End Times 101

By   •   January 16, 2009

Navigating the topic of the end times is a veritable minefield.

And that’s just when you’re talking about it amongst believers. Try bringing up topics like the Rapture and imagery like the Whore of Babylon and the Beast that she rides with a non-Christ follower and you’ll probably get some rather strange looks.

The fact of the matter is that the second coming of Jesus (and the subsequent upheaval of all that we know and understand) is an incredibly complex area of the faith. Scholars and theologians have debated for centuries about when the world will end, or at least be transformed and renewed by the supernatural power of God.

A quick search on Google for “end times” yields 253,000,000 results. In case you missed it, that’s two hundred fifty-three million search hits. Remember the fears over 2000 and the Y2K precautions that people took? How about the best-selling book series Left Behind? There’s something about the end times and Armaggedon. Everyone wants to know what’s going to happen.

Throughout this year at BGEA, we’ve been talking about the Second Coming or the return of Jesus. There have been articles devoted to this topic throughout the site, in connection with the other areas of life that we all encounter day-to-day. The latest edition of the Billy Graham TV Special focuses on this topic.

While there’s absolutely no way that one piece of this puzzle could even come close to answering all of the questions surrounding the end times, we thought it might be helpful to lay out three basic concepts to help guide the discussion.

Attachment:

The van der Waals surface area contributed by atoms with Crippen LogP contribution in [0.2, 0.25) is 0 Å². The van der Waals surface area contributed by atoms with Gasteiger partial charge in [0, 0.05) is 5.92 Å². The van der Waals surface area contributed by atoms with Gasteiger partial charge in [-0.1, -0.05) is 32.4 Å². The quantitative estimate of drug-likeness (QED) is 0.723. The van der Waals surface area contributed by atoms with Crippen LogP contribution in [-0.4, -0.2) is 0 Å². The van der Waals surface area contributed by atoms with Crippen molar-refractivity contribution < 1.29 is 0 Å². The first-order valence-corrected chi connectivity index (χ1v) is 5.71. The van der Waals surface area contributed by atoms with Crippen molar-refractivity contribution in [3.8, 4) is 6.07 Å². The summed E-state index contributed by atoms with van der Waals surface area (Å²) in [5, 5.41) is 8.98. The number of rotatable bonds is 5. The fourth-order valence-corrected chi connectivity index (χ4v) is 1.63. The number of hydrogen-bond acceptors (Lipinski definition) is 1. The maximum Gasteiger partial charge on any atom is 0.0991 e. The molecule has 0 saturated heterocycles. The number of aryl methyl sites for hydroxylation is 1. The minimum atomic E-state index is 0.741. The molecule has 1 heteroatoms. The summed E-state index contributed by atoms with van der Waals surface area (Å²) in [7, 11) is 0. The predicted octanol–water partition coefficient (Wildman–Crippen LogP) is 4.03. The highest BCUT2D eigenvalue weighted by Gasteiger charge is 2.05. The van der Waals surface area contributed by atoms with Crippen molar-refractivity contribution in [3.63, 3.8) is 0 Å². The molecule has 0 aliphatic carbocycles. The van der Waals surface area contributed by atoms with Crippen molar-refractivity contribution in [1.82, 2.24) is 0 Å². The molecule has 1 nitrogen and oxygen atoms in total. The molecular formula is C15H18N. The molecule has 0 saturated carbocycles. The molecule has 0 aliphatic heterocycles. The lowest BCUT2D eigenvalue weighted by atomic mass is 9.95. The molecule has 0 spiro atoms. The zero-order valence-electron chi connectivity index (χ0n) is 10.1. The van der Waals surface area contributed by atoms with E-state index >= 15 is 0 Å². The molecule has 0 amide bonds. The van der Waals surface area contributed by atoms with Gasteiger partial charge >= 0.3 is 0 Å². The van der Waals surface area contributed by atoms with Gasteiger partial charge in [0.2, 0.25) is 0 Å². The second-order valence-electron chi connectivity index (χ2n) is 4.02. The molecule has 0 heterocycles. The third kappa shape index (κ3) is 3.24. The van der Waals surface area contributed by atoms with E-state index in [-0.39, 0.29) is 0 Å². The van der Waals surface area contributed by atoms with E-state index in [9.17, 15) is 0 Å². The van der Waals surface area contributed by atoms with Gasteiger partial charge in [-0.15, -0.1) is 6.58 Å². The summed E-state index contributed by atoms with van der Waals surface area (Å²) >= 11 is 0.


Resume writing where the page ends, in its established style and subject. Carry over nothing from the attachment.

1. It is happening.
Jesus is returning one day, whether tomorrow or a thousand years from now. Luke talks about this in Acts, the “sequel” to the Gospel of Luke.

“…he [Jesus] was taken up before their very eyes, and a cloud hid him from their sight. They were looking intently up into the sky as he was going, when suddenly two men dressed in white stood beside them. “Men of Galilee,” they said, “why do you stand here looking into the sky? This same Jesus, who has been taken from you into heaven, will come back in the same way you have seen him go into heaven.” (Acts 1:9-11).

There you go. Pretty simple. In the same way that his first visit to earth was prophesied for centuries, there are multiple verses that tell of his final return (Matthew 24:30, Mark 14:62, 1 Thessalonians 4:16-17, Revelation 1:7). It is happening, but…

2. No one knows exactly when it’s happening or how it’s happening.
Check out Matthew 24:36.

No one knows about that day or hour, not even the angels in heaven, nor the Son, but only the Father.

Did you catch that? The only one who knows when it’s going to happen is God the Father. Not even Jesus knows! Now surrounding portions of this chapter do give other indicators of what life will be like as the time nears:

For as lightning that comes from the east is visible even in the west, so will be the coming of the Son of Man. Wherever there is a carcass, there the vultures will gather. Immediately after the distress of those days “the sun will be darkened, and the moon will not give its light; the stars will fall from the sky, and the heavenly bodies will be shaken (Matthew 24:27-28).